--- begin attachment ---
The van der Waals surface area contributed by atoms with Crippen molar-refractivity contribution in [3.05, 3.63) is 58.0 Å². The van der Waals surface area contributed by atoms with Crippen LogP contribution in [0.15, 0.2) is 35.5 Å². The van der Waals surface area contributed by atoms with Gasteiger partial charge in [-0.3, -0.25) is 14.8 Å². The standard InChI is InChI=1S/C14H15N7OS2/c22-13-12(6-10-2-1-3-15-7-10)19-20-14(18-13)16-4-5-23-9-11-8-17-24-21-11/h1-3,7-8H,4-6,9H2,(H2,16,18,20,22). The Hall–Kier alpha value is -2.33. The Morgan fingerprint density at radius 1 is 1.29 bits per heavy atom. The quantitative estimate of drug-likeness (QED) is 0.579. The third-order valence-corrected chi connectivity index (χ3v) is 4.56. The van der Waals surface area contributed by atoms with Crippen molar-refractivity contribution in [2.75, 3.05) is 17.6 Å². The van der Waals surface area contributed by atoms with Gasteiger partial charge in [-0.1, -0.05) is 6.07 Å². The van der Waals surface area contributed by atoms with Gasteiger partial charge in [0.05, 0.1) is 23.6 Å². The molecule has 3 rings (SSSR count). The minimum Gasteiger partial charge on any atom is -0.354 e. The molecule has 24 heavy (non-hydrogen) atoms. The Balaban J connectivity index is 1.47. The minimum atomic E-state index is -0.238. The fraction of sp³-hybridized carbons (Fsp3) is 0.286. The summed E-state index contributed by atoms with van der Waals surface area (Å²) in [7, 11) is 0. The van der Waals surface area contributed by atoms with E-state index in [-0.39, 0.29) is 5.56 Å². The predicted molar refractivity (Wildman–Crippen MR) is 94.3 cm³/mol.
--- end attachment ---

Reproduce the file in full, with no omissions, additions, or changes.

The van der Waals surface area contributed by atoms with Crippen molar-refractivity contribution in [3.05, 3.63) is 58.0 Å². The van der Waals surface area contributed by atoms with Crippen LogP contribution in [0.15, 0.2) is 35.5 Å². The van der Waals surface area contributed by atoms with Gasteiger partial charge in [-0.3, -0.25) is 14.8 Å². The standard InChI is InChI=1S/C14H15N7OS2/c22-13-12(6-10-2-1-3-15-7-10)19-20-14(18-13)16-4-5-23-9-11-8-17-24-21-11/h1-3,7-8H,4-6,9H2,(H2,16,18,20,22). The Hall–Kier alpha value is -2.33. The Morgan fingerprint density at radius 1 is 1.29 bits per heavy atom. The quantitative estimate of drug-likeness (QED) is 0.579. The third-order valence-corrected chi connectivity index (χ3v) is 4.56. The van der Waals surface area contributed by atoms with Crippen molar-refractivity contribution in [2.75, 3.05) is 17.6 Å². The van der Waals surface area contributed by atoms with Gasteiger partial charge in [-0.1, -0.05) is 6.07 Å². The van der Waals surface area contributed by atoms with Gasteiger partial charge in [0.05, 0.1) is 23.6 Å². The molecule has 3 rings (SSSR count). The minimum Gasteiger partial charge on any atom is -0.354 e. The molecule has 24 heavy (non-hydrogen) atoms. The Balaban J connectivity index is 1.47. The minimum atomic E-state index is -0.238. The fraction of sp³-hybridized carbons (Fsp3) is 0.286. The summed E-state index contributed by atoms with van der Waals surface area (Å²) in [7, 11) is 0. The van der Waals surface area contributed by atoms with E-state index in [-0.39, 0.29) is 5.56 Å². The predicted molar refractivity (Wildman–Crippen MR) is 94.3 cm³/mol.